One of the first things that may strike you in any promotional package is mention of the word “Unlimited” bandwidth, or disk space. However good this may sound, there probably are some limits to the amount of space you get allocated within your chosen package, and it’s well worth taking a moment to check out what your allocation will be when you sign up.

If you are looking to put a basic site live to represent your company in a simple way, then the chances are good that you will be satisfied with what you are provided. However, more complex sites are obviously going to require a great deal of bandwidth to perform more technical tasks and it’s worth working out what your requirements are before you commit to a hosting package.

Web hosting providers have costs associated with providing an allocated amount of space. That cost is then passed on to you through the Web hosting plan. The amount of bandwidth you use up can depend on a number of factors, such as the number of visitors that you receive and the size of files that you are providing to them (graphics, video and so on). Your considerations when choosing your host need to take into account the volume and intensity of your incoming traffic.

Checking the Criteria

One of the key factors when picking your ideal hosting company needs to be a consideration of the kind of customer service support they offer. Check the terms carefully to make sure you don’t get stung by a hefty bill when you call up to get something fixed. I normally choose companies that offer text chats or toll-free telephone support, to keep costs to a minimum. Text chats are ideal for US hosting companies, but if you’re based outside of the US, consider the terms of service that they offer.

I usually use well-known hosts including HostGator, Bluehost, and DreamHost, as they have great customer service and tend to honor their commitment to the client. When you select a well-known company, you minimize the risk of selecting an organization that could go under or be unable to provide a consistent service.

The highest quality support from your host company comes through 24/7 services. This means you won’t get passed around a frustrating call center system, and you can choose times to phone that reduce the risk of being stuck in queues or put on hold.

Again, check the terms of your company to ensure you get the best possible support deal included in your packages. In addition, it’s worth checking what support is on offer for the particular applications (such as WordPress) that you will be using.

Picking a shared hosting package is a good idea when you first start out, but check the pricing options for virtual private servers and dedicated servers. It’s easier to upgrade with this type of service, and you may find that your needs grow in line with the success of your business. If you already have a hosting company and want to change, pick a company that will handle the switch, saving you time, effort, and money.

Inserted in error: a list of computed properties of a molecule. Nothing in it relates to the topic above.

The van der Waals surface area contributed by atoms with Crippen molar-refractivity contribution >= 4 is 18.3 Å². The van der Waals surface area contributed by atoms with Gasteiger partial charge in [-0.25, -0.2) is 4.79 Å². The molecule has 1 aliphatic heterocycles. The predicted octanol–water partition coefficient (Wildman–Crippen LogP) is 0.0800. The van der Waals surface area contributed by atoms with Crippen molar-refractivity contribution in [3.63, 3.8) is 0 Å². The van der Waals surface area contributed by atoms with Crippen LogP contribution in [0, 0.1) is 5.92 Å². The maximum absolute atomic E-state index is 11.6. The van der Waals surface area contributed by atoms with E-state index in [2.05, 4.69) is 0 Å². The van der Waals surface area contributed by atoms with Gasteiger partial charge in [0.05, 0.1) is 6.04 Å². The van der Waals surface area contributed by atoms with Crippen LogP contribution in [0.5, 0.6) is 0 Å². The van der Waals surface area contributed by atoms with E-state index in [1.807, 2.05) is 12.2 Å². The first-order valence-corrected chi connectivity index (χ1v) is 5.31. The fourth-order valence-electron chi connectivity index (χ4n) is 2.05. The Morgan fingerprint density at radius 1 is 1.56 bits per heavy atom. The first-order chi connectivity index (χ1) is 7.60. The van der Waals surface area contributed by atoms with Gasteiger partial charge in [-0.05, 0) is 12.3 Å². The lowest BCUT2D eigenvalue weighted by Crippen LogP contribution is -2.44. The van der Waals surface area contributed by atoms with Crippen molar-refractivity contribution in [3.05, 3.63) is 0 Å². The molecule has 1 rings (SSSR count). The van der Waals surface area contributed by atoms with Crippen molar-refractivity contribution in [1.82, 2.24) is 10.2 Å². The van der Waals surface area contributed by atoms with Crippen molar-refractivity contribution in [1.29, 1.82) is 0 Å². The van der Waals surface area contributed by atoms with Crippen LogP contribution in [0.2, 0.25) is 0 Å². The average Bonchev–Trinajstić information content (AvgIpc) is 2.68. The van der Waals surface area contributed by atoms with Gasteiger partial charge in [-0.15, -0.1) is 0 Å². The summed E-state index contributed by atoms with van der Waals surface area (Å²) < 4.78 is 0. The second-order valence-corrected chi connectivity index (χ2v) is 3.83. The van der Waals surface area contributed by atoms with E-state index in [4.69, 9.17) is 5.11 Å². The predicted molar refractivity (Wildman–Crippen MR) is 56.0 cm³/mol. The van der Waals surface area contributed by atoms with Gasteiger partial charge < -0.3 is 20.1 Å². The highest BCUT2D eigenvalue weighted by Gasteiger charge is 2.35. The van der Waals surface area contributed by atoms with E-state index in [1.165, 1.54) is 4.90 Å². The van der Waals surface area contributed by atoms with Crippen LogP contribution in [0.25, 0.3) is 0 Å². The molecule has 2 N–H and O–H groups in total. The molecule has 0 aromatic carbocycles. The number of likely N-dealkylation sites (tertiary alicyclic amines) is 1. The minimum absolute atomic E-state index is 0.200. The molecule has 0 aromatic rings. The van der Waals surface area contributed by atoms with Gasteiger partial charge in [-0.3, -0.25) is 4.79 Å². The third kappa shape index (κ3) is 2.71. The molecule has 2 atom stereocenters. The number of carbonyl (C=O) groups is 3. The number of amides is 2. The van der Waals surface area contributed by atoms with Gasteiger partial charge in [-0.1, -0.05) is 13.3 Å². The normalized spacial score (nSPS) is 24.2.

Personal Recommendations

Nothing beats recommendations when it comes to picking your hosting package. While many companies use affiliate schemes to generate sales, the best form of recommendation comes from friends and family who are already using the service. Most people have a tale to tell about a poor hosting company, so gather data and make an informed decision.

Ultimately, choosing your ideal service for hosting comes down to your individual needs, what you can find out from people who have already signed up to specific organizations, and the type of service you are specifically looking for.

I personally use and recommend HostGator as their support and customer service is second to none, especially for the price. Of course good hosting is more than good customer service, but for small businesses they’re hard to beat.

Keeping Abreast Of Blogging Trends

Technology is moving along at a rapid pace, as it always has. You only need to pop in to the Google official blog, or check out the new offerings and versions that WordPress issue to see that the world of online business moves faster than most other industries.

In a competitive environment, where every organization which deals with gadgets, software or online solutions are in direct competition to stay ahead of their competitors, it’s not surprising that trends seem to shift and progress more rapidly in this environment than in any other.

As business bloggers, this puts a lot of pressure on us to stay ahead of what has been going on, to make sure we don’t get left behind as our rivals seize on bigger and better ways to service their customers. The blogger who stays static while those around them moves on with new initiatives and streamlined processes runs the very real risk of losing revenue, as people lose faith in them as industry leaders.

Keeping abreast of new technologies is harder than it may seem, however. There is a wealth of information out there about how to optimize our sites, generate more revenue or grow our customer base, but often much of the information can seem to conflict as every business seems to have a different idea about how we should be spending our money and time in investing in our products and services.

It takes a certain level of knowledge to avoid the pitfalls of spam and spin to make sound business decisions about how to take our sites forward, without getting sucked in to money traps which promise the world and deliver very little.

When it comes to getting sound business advice about how to invest our money and time, who should we trust?

The media offers a range of different ideas about what trends are emerging, and what businesses need to do to stay ahead of the competition. While some sources can be trusted, there is also a lot of supposition out there which can put even the most savvy blogger on the wrong track and prompt us to spend cash which will not deliver any return on our investment.

It’s kind of reassuring to know that even the market leaders can still make huge mistakes – you only need to look at AOL’s acquisition of the social networking site Bebo, for example, to see how even the most well-informed industry experts can screw up, spending millions of dollars on ventures which prove to be fruitless.